One area that seems to have emerged internationally as a result of audits is recognition of benchmarking as an essential process in continuous improvement. Although this important development has been recognized, little has been said about the effectiveness of such benchmarking exercises; nor has benchmarking been used for improvements or comparison tied to internal key performance indicators. There is, however, a clear indication that key performance indicators are a driving force in the quality agenda of a number of institutions.
Management of quality was another key theme in many of the chapters. The evidence presented by a number of contributors points to a management structure in which quality has been recognized as being part and parcel of the operations of the institution (see chapters by Kubuabola; Padró; Puteh et al.; Lange). The experience of contributors is that one result of quality audits has been a number of initiatives on the management front. These include the setting up of specific committees to address areas of concern, senior management staff including quality assurance in their portfolio, definition of policies to address quality matters, definition of processes to address quality activities and the development of reporting strategies.
Though the major discussions in the book revolve around audit within the public university sector, two chapters address a sector that has been growing rapidly in the last few years: that of private provision (see chapters by Gupta and by Shah and Stanford). The reach of private higher education has grown in many parts of the world, with more than 70 per cent of students attending private higher education institutions in India, Malaysia, Japan, South Korea, Indonesia and the Philippines, more than 30 per cent in mainland China and more than 15 per cent in Thailand and Vietnam (Gupta, 2008).
The private higher education sector has not been well researched, as compared to the publicly funded universities. This having been said, private higher education has played a revolutionary role in a number of countries, where it has provided an alternative tertiary education choice for many students who otherwise might not have had direct access to university education. The sector has provided a different kind of access and opportunity for diverse student groups, with location, ease of entry, specialized areas of teaching and small class sizes seen as key factors influencing student choice (Shah and Brown, 2009).
Such rapid growth has raised concerns about the quality and standard of education on offer (Shah and Nair, 2012b). Although Shah and Nair (2012b) highlight a number of issues relating to private providers, the author of the present chapter systematically shows how an audit process can be used to add value, resulting in enhancements and positive outcomes. The author of the present chapter highlights this positive outcome by citing evidence of high satisfaction in a post-audit feedback at the private institution, thus lending support to the contention that external quality audits raise internal capabilities for continuous quality assurance (Scott and Hawke, 2003). Gupta, in her chapter, alerts us to the complexity and sheer size of higher education in India and the effect of private providers in the delivery of educational outcomes. She clearly shows that there have been positive changes as a result of government measures relating to the quality of private providers’ delivery.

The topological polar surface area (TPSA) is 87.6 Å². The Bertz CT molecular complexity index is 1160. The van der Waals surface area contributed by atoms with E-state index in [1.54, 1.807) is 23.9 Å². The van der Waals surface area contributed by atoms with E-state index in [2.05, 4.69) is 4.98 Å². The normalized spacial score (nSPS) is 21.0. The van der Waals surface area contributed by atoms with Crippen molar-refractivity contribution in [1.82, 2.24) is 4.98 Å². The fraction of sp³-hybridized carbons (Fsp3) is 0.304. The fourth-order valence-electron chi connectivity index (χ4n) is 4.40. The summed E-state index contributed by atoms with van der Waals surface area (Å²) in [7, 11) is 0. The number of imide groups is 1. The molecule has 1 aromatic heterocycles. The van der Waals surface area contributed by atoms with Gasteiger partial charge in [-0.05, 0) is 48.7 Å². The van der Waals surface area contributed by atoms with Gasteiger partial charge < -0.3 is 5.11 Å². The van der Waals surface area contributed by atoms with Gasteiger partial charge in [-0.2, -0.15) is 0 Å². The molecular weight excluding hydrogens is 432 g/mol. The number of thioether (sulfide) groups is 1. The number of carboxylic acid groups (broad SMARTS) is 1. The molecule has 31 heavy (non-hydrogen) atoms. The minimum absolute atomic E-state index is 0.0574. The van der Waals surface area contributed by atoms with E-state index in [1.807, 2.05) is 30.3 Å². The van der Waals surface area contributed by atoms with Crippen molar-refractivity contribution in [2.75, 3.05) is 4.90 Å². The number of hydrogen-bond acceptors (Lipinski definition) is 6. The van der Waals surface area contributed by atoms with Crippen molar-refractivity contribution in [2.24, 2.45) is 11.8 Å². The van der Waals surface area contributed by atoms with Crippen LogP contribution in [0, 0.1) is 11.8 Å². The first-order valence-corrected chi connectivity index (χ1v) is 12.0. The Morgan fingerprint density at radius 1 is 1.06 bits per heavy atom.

The view of many of the chapters is that external audits are useful and have matured with time, thus helping institutions to deliver better courses and programs, better teaching and learning and support to students, and resulting in improved management structures (see chapters by Ala-Vähälä and Saarinen; Jennings and Cameron; Kubuabola; Liu; McTaggart; Palmer; Shah and Stanford; Stensaker; Lemaitre et al.). It is safe to say that the general consensus in these chapters is that quality audits have been successful in embedding quality culture in the various stakeholders engaged in the education sector (see chapters by Gupta; Kubuabola; Lange; Palmer; and Shah and Nair, 2011). An important observation is that many developing countries have experienced positive outcomes as a result of quality audits and accreditation. This is important, as these developing economies are striving to achieve the best they can in a competitive global environment. Whether developed or developing, the international perspective is that external audit has a positive effect on change dynamics in higher education. With regard to improvements as a result of external audits, views are mixed, ranging from opinion that changes have been effective to skeptical. Most contributors are of the view that there is little evidence of external audits being successful in totality, but audits have resulted in improvements in specific areas, as discussed earlier in this chapter.